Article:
I walked out of the doctor’s office that day with the realization that from now on, I would just fight my chronic fatigue syndrome alone. With the whole medical establishment unable and unwilling to help me anymore, I would be my own doctor and my advocate.
At the time I was trying to finish a big coffee-table book, “Destiny and Destination: The Extraordinary Story and History of Holy Angel University,” which should be launched on March 8, 2008, the school’s 75th founding anniversary. I had no choice but to drag myself to work to do the research, the writing and the layout.
On good days I’d be able to type one to two pages before I collapsed on my chair, totally exhausted. I wouldn’t have enough energy left to preside a meeting, or even attend one. When visitors called on me, I’d pretend to nod and smile, but I was actually too weak to even understand what they were telling me.
On bad days I wouldn’t be able to bend over to wear my socks, or raise my arms to drive the car, or lift my feet to climb the stairs.
And on really bad days I would be too weak to even lift my head from the pillow. So I’d just lie there all day looking at the ceiling and feeling sorry for myself.
My Googling had also led me to an entire catalogue of medical horrors as possible cause of my fatigue, from parasites inside the eyeball to a colony of yeast that grows on the tongue to 100-foot tapeworms living inside the intestine. I became paranoid, hypochondriac, depressed and angry. Why, of all the billions of people in this world, it had to me, and why, of all the illnesses and diseases there are in life, it had to be this.
I was only in my mid 40s, and my life was practically over.
Well, in the end, after a long, slow climb, I was finally out of the pit. There was really no single cure to it because there were different causes and different combinations of symptoms for different people. Some are also more severe than others.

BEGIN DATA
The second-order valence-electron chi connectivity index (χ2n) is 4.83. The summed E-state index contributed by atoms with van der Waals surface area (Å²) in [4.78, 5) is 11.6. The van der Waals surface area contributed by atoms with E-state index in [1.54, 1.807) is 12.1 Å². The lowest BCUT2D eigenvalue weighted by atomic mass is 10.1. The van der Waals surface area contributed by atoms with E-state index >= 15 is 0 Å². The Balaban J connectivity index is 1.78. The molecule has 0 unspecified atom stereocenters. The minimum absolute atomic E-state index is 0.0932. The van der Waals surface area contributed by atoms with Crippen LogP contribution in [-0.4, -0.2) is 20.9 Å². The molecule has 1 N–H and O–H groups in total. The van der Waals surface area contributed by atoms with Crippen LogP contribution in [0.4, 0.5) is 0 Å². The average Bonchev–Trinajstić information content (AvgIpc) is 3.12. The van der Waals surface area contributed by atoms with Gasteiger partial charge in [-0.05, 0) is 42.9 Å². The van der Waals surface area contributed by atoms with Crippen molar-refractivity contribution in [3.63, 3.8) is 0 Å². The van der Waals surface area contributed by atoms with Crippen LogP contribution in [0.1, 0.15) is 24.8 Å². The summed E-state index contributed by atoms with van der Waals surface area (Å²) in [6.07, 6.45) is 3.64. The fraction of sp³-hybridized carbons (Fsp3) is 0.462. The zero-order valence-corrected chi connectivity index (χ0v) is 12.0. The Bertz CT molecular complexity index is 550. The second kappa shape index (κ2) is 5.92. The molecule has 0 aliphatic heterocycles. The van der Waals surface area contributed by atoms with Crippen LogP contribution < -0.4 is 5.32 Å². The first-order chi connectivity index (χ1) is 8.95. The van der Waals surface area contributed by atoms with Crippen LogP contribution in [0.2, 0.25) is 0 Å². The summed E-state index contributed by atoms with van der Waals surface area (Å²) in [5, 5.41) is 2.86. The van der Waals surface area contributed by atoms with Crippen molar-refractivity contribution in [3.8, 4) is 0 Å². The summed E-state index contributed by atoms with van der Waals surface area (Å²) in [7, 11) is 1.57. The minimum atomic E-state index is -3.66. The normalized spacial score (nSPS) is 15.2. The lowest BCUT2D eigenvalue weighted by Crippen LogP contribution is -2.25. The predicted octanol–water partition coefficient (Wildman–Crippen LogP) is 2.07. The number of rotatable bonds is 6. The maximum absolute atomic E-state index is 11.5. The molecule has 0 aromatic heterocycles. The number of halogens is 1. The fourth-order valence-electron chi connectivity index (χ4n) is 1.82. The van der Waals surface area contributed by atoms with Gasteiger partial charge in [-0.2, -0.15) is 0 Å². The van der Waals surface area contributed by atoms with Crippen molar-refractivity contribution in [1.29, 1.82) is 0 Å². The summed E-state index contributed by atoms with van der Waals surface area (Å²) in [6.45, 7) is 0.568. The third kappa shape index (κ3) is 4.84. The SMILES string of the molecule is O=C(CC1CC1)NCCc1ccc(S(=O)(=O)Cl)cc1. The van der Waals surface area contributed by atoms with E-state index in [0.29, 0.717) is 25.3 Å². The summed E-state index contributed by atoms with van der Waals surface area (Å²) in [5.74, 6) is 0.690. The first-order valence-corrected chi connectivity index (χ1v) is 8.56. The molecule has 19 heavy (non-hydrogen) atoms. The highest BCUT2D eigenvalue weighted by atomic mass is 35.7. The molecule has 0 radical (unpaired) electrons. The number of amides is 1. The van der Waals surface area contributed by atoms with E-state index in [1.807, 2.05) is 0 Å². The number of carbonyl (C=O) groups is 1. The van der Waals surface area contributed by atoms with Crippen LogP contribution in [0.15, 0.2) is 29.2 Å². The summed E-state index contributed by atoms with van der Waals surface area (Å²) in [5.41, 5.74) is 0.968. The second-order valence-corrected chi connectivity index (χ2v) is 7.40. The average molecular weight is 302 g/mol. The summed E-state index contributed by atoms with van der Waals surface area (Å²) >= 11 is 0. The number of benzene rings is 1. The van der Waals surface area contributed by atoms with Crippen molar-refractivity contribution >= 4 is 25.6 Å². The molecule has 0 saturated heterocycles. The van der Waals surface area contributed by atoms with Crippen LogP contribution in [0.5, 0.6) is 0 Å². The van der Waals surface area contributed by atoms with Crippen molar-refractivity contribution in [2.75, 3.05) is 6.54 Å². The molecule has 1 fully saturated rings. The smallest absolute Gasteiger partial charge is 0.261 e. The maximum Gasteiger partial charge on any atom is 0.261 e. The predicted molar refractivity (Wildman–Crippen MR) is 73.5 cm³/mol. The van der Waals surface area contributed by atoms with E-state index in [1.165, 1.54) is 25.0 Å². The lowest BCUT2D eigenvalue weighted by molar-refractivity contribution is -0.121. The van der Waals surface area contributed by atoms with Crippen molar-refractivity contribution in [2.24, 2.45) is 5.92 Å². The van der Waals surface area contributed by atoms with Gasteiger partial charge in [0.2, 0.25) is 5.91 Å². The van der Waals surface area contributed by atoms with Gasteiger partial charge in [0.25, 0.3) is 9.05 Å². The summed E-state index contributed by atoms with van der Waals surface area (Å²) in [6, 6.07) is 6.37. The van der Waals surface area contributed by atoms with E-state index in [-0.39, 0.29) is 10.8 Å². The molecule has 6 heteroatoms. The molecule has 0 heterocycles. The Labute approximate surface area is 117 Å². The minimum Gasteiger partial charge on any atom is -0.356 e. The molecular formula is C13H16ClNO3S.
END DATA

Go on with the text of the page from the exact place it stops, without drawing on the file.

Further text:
I came to realize also that my condition began in 2005 after I was told I had gallbladder stones and that I might undergo surgery. That really set me on a tailspin of panic and fear, and then chronic fatigue syndrome took it from there.
The doctor who told me “Maybe it’s all in your mind” was correct after all, but only partly: it was the mind that set it off, but it was the body that kept it going. Hence, to stop and reverse the body process, I had to use the same mind that triggered it in the first place.
Every time I felt unable to rise from bed, I ordered my mind to lift my body, one muscle at a time, until I was fully out of bed. It worked. When friends and family called to invite me to go out, I had to force myself to join them because if I didn’t, I’d just plunge myself deeper into my black hole. The book I was writing and its deadline literally gave me the reason to live. I remember praying, “God, just let me finish this book and then You can take me.”
This was how I fought my own private battle. I celebrated all the small daily victories until I could declare, after several years, that the entire war had been won.
To all those who secretly endure chronic fatigue syndrome: Never surrender! Don’t just lie there until, well, until you die there. Find the strength in your mind to overcome it, one small step at a time. And take comfort in the fact that there are millions out there who are on the same journey as you, and that one day, hopefully soon, your suffering will go away. But only if you make an effort.
Published in the Sun.Star Pampanga newspaper on September 03, 2013.